When major storms leave damage to your home, it can be tempting to work with the first contractor that comes knocking on your door, the company that promises you a new roof by the end of the week, or the lowest bidder. However, not educating yourself about who you are working with can have serious consequences. In the construction industry, the term “storm chasers” are those that travel to areas affected by storms and approach those in need of assistance with repairs. Oftentimes, they require cash up-front in exchange for quick repairs.
Unlike reliable contractors, storm chasers will offer to act as the sole contact with a homeowner’s insurance company. If a homeowner signs documents authorizing a storm chaser to act as sole contact with an insurance company, their insurance settlement check may be made out to the storm chaser, not the home owner. If this happens, the homeowner relinquishes the right to withhold payment if work is not completed in the manner that was agreed to. The storm chaser is then free to use subpar materials & or even leave the job incomplete because they have already received full payment.
Oftentimes, storm chasers do not carry insurance policies, leaving the homeowner at risk. If a roofer is injured while working on your home and the contractor they are working for does not have insurance, their medical bills may become the responsibility of the home owner. Another area where storm chasers fall short is warranties. Most roofing materials have warranties to protect the homeowner. However, warranties are void if the roofing was installed incorrectly. If you’re dealing with a storm chaser that has no permanent address, it’s difficult to receive support if the product they installed malfunctions before the end of its intended lifespan. A local contractor has a reputation to uphold and will likely do everything to rectify the situation if something goes wrong with a product down the road. Their contracts often offer very specific terms that they are likely to honor.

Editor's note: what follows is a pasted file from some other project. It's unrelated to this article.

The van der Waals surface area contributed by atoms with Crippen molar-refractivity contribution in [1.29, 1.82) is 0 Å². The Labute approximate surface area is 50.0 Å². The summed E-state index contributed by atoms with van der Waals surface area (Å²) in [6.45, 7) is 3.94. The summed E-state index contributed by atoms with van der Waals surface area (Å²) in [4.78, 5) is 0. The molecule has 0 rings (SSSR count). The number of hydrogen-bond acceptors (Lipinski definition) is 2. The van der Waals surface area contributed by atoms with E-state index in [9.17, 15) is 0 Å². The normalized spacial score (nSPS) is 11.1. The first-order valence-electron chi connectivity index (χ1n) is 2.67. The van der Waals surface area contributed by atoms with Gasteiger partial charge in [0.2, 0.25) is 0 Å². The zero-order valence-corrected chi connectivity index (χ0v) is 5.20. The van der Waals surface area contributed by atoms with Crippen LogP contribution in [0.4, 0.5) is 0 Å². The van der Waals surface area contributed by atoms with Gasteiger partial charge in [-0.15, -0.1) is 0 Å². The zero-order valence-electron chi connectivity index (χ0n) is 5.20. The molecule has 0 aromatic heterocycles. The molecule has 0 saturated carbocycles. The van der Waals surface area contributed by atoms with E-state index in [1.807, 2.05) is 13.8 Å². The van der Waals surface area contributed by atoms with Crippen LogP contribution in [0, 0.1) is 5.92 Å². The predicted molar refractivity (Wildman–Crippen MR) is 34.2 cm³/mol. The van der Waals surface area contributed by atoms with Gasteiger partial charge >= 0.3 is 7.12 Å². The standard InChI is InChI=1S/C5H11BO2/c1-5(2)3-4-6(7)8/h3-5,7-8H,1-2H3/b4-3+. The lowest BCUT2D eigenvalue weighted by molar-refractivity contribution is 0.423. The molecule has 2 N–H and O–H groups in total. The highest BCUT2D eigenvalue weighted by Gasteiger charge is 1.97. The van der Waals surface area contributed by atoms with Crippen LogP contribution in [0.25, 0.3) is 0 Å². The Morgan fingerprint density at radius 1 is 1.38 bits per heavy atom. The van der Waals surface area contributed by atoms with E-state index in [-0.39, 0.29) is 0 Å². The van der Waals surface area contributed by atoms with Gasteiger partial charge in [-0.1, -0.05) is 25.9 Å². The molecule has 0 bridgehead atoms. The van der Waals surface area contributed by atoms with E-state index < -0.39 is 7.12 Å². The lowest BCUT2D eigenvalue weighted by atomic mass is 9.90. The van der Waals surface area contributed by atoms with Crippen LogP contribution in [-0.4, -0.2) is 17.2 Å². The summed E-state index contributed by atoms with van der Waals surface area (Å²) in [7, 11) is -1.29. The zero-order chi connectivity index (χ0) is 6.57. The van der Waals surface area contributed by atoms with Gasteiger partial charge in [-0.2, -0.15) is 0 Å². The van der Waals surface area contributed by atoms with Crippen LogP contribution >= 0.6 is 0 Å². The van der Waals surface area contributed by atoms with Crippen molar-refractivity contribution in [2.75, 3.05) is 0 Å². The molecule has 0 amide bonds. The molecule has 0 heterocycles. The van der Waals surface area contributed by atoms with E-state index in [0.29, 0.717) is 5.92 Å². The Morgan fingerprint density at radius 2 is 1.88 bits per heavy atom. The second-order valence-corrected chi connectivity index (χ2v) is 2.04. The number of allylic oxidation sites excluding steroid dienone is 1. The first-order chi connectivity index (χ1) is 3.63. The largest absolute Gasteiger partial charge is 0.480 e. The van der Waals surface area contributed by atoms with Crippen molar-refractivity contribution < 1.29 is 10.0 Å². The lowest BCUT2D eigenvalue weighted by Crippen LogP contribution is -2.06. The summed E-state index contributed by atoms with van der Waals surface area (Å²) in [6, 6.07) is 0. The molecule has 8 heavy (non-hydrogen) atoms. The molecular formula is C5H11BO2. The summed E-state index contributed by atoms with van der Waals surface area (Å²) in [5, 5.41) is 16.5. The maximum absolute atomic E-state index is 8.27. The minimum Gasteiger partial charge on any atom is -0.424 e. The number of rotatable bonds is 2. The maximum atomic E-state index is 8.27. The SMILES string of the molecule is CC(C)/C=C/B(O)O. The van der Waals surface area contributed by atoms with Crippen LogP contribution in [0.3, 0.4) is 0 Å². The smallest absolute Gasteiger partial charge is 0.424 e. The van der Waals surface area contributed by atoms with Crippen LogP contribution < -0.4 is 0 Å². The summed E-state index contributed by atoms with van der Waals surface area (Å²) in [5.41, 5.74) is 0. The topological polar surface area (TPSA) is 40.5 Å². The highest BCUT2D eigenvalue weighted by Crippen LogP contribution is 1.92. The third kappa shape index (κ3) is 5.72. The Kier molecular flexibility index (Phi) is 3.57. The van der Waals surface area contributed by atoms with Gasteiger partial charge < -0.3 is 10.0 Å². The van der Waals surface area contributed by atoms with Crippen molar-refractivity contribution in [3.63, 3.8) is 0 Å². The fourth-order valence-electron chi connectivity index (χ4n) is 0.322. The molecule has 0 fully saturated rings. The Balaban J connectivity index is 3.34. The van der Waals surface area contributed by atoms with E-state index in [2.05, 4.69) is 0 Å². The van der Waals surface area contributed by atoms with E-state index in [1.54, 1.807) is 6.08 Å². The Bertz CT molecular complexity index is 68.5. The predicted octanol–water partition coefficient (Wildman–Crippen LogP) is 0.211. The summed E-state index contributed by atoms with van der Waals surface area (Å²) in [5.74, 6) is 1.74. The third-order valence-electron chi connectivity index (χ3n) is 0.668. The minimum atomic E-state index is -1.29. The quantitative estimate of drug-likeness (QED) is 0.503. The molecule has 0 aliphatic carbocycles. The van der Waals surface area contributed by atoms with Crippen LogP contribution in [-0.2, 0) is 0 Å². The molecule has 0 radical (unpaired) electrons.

10 Signs You May Be Dealing With a Storm Chaser
1) The company solicits business door to door and shows up right after storm damage has occurred.
2) They offer you a way to not have to pay your insurance deductible. (This is insurance fraud.)
3) Contracts are vague and do not state exact dollar amounts & are encouraged to be signed prior to meeting with your insurance adjuster
4) They do not provide evidence of having insurance or a construction license number.
5) You are responsible for obtaining the building permit.
6) Unmarked vehicles or a vehicle with only a magnet that states the company name.
7) No local references are available.
8) Offers a price that seems too good to be true.
9) Uses a PO box as their address.
10) Out of area license plates and/or driver’s licenses.
In addition to the harm they can cause a local homeowner, storm chasers can be detrimental to the local economy. Why? Storm chasers often cut corners on things like insurance and materials, likely making them the cheapest contractor to work with. If this happens repeatedly, it can make it difficult for legitimate contractors to have market share, causing them to go out of business. This, in turn, provides the consumer with fewer places locally when a home repair is needed.